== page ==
We think of this as a baby’s game. Simple to play and understand — except it is actually anything but simple. Peekaboo gets played again and again throughout our lives. Depending on how mother and father played the game with us – the literal and metaphorical game – tells us much about how we will handle our own peekaboo moments in our adult lives.

If we have a secure connection to our parents we learn that when mom and dad go away not only will they be back, but they will also meet our needs. From there, we have the opportunity to develop security within self to meet others and explore our world. If we are not secure that mom and dad will still be there when they go into the peek it can be scary to see the parent return with the “boo.” Further, it can be difficult as we grow up to keep this connection to our primary caretakers and have trust that our needs will be met by them. Often we have not had time or space to figure out ourselves and our own worlds when we don’t have this secure foundation of connection.

Fast forward to being an adult and peekaboo moments unfold left and right — we just don’t see them from this frame. Often this most often can be seen with our love interests. First, when we meet someone whom we are romantically interested in, some part of ourselves is on the line in ways that may not be when we are forming friendships, although these moments can play out in friendships too or any relationship in fact.

What happens? We meet and then the person disappears. You may have exchanged phone numbers, you may already be communicating, you may have even had coffee or another date or two. However, when the connection time is over, the peek comes in, i.e. the person takes their leave. Now, how we handle this moment says much about our connection to ourselves and how we experienced those original peekaboo moments with our first caretakers.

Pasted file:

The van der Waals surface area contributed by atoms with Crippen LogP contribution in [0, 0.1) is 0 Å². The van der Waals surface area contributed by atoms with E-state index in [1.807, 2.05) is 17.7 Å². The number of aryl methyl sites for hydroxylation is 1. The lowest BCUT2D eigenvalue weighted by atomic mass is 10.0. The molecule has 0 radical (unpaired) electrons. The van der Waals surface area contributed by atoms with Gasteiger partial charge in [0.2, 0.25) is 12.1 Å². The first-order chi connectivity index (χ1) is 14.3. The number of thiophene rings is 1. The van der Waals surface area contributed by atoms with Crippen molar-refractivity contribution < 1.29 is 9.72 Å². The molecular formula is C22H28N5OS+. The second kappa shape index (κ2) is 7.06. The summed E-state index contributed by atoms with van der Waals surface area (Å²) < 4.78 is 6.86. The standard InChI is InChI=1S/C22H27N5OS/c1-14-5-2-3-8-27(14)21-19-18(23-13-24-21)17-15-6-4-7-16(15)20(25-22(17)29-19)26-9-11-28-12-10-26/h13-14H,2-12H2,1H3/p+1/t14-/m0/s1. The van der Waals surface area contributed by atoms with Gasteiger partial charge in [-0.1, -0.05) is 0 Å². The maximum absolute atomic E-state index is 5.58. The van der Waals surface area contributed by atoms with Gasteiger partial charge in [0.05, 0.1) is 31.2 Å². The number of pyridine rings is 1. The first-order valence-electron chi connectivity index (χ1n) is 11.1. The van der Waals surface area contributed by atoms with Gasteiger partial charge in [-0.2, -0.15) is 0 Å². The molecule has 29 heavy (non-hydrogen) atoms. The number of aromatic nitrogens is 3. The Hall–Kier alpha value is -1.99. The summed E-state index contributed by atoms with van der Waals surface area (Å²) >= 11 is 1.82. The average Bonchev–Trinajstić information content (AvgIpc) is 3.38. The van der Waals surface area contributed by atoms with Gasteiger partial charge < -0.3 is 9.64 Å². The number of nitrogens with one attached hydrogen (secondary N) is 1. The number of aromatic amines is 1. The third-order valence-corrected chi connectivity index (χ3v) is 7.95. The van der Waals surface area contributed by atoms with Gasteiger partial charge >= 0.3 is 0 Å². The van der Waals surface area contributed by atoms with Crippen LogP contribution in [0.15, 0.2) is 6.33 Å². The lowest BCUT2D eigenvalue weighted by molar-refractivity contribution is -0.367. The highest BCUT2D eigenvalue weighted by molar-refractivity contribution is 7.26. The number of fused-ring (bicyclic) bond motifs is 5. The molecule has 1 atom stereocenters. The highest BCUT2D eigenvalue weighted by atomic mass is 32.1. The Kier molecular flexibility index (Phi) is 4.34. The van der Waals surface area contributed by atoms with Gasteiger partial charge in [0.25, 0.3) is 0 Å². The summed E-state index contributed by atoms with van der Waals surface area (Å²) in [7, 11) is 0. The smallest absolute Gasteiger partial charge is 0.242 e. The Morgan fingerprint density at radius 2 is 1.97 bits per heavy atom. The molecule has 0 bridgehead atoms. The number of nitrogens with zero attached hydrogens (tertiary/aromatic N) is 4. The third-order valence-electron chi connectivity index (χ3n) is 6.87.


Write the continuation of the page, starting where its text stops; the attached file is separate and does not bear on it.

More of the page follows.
What do I mean? Well, check in with yourself. Does it make you nervous to be in their absence? Do you find yourself calling them in an anxious state to see (for yourself) if they are still there and still interested in you — if they pick up the phone and you hear their voice — is there an immediate end to your anxious state? Of course that is the “boo” moment – that special moment when the person reappears. What happens? If anxiety is not alleviated, do you find yourself angry or agitated. My guess is by tuning into how you deal with the peekaboo game with your adult relationships will reveal insight into how you experienced this with your earliest connections.

This is a place to drop defenses and become curious.

Ideally, when we meet someone it is completely exciting. We often fall down the Alice in Wonderland rabbit hole into something amazing. However, part of the amazement is being able to tolerate the peekaboo moments – when the person is there and then is not. After all, we are getting to know someone and they are getting to know us. It takes time — and more than a few seconds like we experienced in that early game in our lives.

Framing this type of anxiety into a game of peekaboo where we have a chance to not only experience how we feel when the peek and the boo take place, but also observe what this may say about our earliest time in our lives and how we were received by our primary caretakers.

Peekaboo! I’ll be right back!

Back From Break

Back from Break
Garden of the Gods